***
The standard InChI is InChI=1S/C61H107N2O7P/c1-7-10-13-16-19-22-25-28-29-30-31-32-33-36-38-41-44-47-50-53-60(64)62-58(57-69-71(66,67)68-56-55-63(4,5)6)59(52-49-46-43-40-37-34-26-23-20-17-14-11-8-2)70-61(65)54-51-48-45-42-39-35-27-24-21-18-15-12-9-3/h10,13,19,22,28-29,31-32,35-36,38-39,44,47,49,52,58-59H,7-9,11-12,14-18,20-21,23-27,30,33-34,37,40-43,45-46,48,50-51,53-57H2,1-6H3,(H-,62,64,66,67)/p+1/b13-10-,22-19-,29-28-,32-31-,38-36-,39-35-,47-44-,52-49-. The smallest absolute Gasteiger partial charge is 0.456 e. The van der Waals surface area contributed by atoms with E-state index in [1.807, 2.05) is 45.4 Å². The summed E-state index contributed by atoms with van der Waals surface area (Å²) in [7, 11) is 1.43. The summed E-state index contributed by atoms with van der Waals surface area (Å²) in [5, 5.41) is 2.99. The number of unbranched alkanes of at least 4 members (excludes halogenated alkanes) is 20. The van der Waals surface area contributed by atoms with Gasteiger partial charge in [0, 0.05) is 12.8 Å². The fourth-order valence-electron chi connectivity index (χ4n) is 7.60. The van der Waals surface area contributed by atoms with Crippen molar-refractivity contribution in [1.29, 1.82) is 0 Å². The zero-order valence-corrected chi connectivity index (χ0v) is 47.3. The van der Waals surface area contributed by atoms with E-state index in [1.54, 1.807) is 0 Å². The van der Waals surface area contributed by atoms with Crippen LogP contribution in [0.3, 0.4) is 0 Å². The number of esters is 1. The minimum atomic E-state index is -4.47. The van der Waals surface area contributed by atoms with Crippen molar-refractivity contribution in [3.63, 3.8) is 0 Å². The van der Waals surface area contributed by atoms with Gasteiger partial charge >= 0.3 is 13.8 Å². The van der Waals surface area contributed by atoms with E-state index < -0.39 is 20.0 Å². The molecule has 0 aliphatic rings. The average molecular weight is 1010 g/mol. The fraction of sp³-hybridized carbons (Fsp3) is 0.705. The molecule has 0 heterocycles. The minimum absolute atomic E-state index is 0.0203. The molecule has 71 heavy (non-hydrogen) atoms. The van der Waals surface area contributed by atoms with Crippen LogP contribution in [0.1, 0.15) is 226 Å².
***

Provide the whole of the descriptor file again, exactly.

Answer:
The standard InChI is InChI=1S/C61H107N2O7P/c1-7-10-13-16-19-22-25-28-29-30-31-32-33-36-38-41-44-47-50-53-60(64)62-58(57-69-71(66,67)68-56-55-63(4,5)6)59(52-49-46-43-40-37-34-26-23-20-17-14-11-8-2)70-61(65)54-51-48-45-42-39-35-27-24-21-18-15-12-9-3/h10,13,19,22,28-29,31-32,35-36,38-39,44,47,49,52,58-59H,7-9,11-12,14-18,20-21,23-27,30,33-34,37,40-43,45-46,48,50-51,53-57H2,1-6H3,(H-,62,64,66,67)/p+1/b13-10-,22-19-,29-28-,32-31-,38-36-,39-35-,47-44-,52-49-. The smallest absolute Gasteiger partial charge is 0.456 e. The van der Waals surface area contributed by atoms with E-state index in [1.807, 2.05) is 45.4 Å². The summed E-state index contributed by atoms with van der Waals surface area (Å²) in [7, 11) is 1.43. The summed E-state index contributed by atoms with van der Waals surface area (Å²) in [5, 5.41) is 2.99. The number of unbranched alkanes of at least 4 members (excludes halogenated alkanes) is 20. The van der Waals surface area contributed by atoms with Gasteiger partial charge in [0, 0.05) is 12.8 Å². The fourth-order valence-electron chi connectivity index (χ4n) is 7.60. The van der Waals surface area contributed by atoms with Crippen molar-refractivity contribution in [1.29, 1.82) is 0 Å². The zero-order valence-corrected chi connectivity index (χ0v) is 47.3. The van der Waals surface area contributed by atoms with E-state index in [1.54, 1.807) is 0 Å². The van der Waals surface area contributed by atoms with Crippen LogP contribution in [0.3, 0.4) is 0 Å². The number of esters is 1. The minimum atomic E-state index is -4.47. The van der Waals surface area contributed by atoms with Crippen molar-refractivity contribution in [3.63, 3.8) is 0 Å². The van der Waals surface area contributed by atoms with Gasteiger partial charge >= 0.3 is 13.8 Å². The van der Waals surface area contributed by atoms with E-state index < -0.39 is 20.0 Å². The molecule has 0 aliphatic rings. The average molecular weight is 1010 g/mol. The fraction of sp³-hybridized carbons (Fsp3) is 0.705. The molecule has 0 heterocycles. The minimum absolute atomic E-state index is 0.0203. The molecule has 71 heavy (non-hydrogen) atoms. The van der Waals surface area contributed by atoms with Crippen LogP contribution in [0.1, 0.15) is 226 Å².